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A Seat at the Poker Table with Susan Hailey: Innovation in Recruitment

Susan Hailey
Contributor: Susan Hailey
Posted: 06/24/2008
When Harrah’s VP of Talent Acquisition Susan Hailey decided she needed a new approach to attracting MBA talent, she utilized the strengths of the brand. Hailey and her team made waves in the business press with the 2006 MBA Poker Championships. The first event of its kind, it provided a wildly successful recruiting and branding vehicle. The event attracted external sponsors like Google, Dewar’s, Activision, Microsoft, Dell, Nationwide, Beam, CareerBuilder and Jungle Magazine. In 2007, Hailey and her team led activities to improve the processes, systems and people resources for all of Harrah’s employment activities, which resulted in 20 percent reduction of turnover and a 10 percent increase in retention throughout a brand. Hailey speaks candidly about recruiting MBA grads, working for Harrah’s and what excites her about talent management.
I read Harrah’s hosted a poker night in Las Vegas for MBA graduates, but you initially had major objections from your team. Why were there objections, and how did you convince your company to get involved?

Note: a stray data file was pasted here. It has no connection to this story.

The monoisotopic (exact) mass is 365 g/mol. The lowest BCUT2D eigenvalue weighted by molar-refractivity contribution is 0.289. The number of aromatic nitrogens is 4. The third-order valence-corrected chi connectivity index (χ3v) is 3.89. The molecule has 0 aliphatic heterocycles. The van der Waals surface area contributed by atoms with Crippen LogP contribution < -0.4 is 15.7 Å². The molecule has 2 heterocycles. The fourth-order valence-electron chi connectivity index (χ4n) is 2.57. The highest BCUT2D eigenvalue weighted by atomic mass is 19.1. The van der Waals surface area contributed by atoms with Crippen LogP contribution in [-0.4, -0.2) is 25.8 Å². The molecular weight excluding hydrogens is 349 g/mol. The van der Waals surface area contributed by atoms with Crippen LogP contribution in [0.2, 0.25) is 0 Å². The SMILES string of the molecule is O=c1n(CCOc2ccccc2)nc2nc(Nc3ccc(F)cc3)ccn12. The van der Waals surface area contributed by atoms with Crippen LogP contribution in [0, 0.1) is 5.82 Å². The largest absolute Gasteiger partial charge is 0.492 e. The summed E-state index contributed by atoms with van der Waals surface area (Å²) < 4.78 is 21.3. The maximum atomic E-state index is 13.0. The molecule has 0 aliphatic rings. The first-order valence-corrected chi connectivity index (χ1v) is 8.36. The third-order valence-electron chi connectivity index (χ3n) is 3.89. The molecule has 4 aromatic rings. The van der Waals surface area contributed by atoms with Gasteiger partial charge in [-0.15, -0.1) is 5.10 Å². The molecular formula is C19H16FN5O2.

I like the classic expression, "It’s easier to beg for forgiveness than ask for permission."We knew it was a good idea—my recruiting team knew it was a good idea—what my business didn’t understand was that MBAs would be willing to pay their own way to come to Vegas to play in a poker tournament and that they would give us their resumes. This event had never been done before, but we had done a lot of work with branding with hard-to-attract talent. We had sponsors from other companies but we didn’t feel competitive with them. The sponsors brought spice to the event with parties and giveaways.

There was a lot of uncertainty, and we still didn’t know how we would do. We knew we had a lot of sign ups and demand from the students but weren’t quite sure how it would play out. It ended up being a huge success. We have done this poker event for four years now.